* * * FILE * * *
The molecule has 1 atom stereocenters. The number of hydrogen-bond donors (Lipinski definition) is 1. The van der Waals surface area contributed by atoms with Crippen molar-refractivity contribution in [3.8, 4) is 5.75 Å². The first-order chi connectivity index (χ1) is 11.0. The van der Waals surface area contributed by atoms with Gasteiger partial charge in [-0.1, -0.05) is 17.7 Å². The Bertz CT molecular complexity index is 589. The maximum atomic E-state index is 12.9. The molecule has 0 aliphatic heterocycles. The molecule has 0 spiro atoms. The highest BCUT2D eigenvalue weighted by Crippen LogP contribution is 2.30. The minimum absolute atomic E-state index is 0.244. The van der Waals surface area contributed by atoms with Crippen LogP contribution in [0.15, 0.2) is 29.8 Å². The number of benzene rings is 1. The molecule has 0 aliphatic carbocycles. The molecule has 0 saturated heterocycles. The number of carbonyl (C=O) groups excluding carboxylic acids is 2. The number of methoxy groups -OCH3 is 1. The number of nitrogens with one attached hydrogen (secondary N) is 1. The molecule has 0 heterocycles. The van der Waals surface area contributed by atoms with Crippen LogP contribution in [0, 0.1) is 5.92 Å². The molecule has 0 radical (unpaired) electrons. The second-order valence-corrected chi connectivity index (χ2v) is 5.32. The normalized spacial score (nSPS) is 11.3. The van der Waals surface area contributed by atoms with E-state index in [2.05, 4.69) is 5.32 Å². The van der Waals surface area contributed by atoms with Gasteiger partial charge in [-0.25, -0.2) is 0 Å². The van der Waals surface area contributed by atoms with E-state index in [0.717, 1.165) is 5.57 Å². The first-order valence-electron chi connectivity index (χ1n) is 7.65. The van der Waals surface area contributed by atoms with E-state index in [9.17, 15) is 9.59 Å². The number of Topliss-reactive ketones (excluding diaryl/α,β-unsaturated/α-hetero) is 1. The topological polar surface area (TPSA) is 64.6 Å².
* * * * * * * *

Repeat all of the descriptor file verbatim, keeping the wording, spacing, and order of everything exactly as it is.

The molecule has 1 atom stereocenters. The number of hydrogen-bond donors (Lipinski definition) is 1. The van der Waals surface area contributed by atoms with Crippen molar-refractivity contribution in [3.8, 4) is 5.75 Å². The first-order chi connectivity index (χ1) is 11.0. The van der Waals surface area contributed by atoms with Gasteiger partial charge in [-0.1, -0.05) is 17.7 Å². The Bertz CT molecular complexity index is 589. The maximum atomic E-state index is 12.9. The molecule has 0 aliphatic heterocycles. The molecule has 0 spiro atoms. The highest BCUT2D eigenvalue weighted by Crippen LogP contribution is 2.30. The minimum absolute atomic E-state index is 0.244. The van der Waals surface area contributed by atoms with Crippen LogP contribution in [0.15, 0.2) is 29.8 Å². The number of benzene rings is 1. The molecule has 0 aliphatic carbocycles. The molecule has 0 saturated heterocycles. The number of carbonyl (C=O) groups excluding carboxylic acids is 2. The number of methoxy groups -OCH3 is 1. The number of nitrogens with one attached hydrogen (secondary N) is 1. The molecule has 0 heterocycles. The van der Waals surface area contributed by atoms with Crippen LogP contribution in [0, 0.1) is 5.92 Å². The molecule has 0 radical (unpaired) electrons. The second-order valence-corrected chi connectivity index (χ2v) is 5.32. The normalized spacial score (nSPS) is 11.3. The van der Waals surface area contributed by atoms with E-state index in [2.05, 4.69) is 5.32 Å². The van der Waals surface area contributed by atoms with Gasteiger partial charge in [-0.25, -0.2) is 0 Å². The van der Waals surface area contributed by atoms with E-state index in [0.717, 1.165) is 5.57 Å². The first-order valence-electron chi connectivity index (χ1n) is 7.65. The van der Waals surface area contributed by atoms with E-state index in [9.17, 15) is 9.59 Å². The number of Topliss-reactive ketones (excluding diaryl/α,β-unsaturated/α-hetero) is 1. The topological polar surface area (TPSA) is 64.6 Å².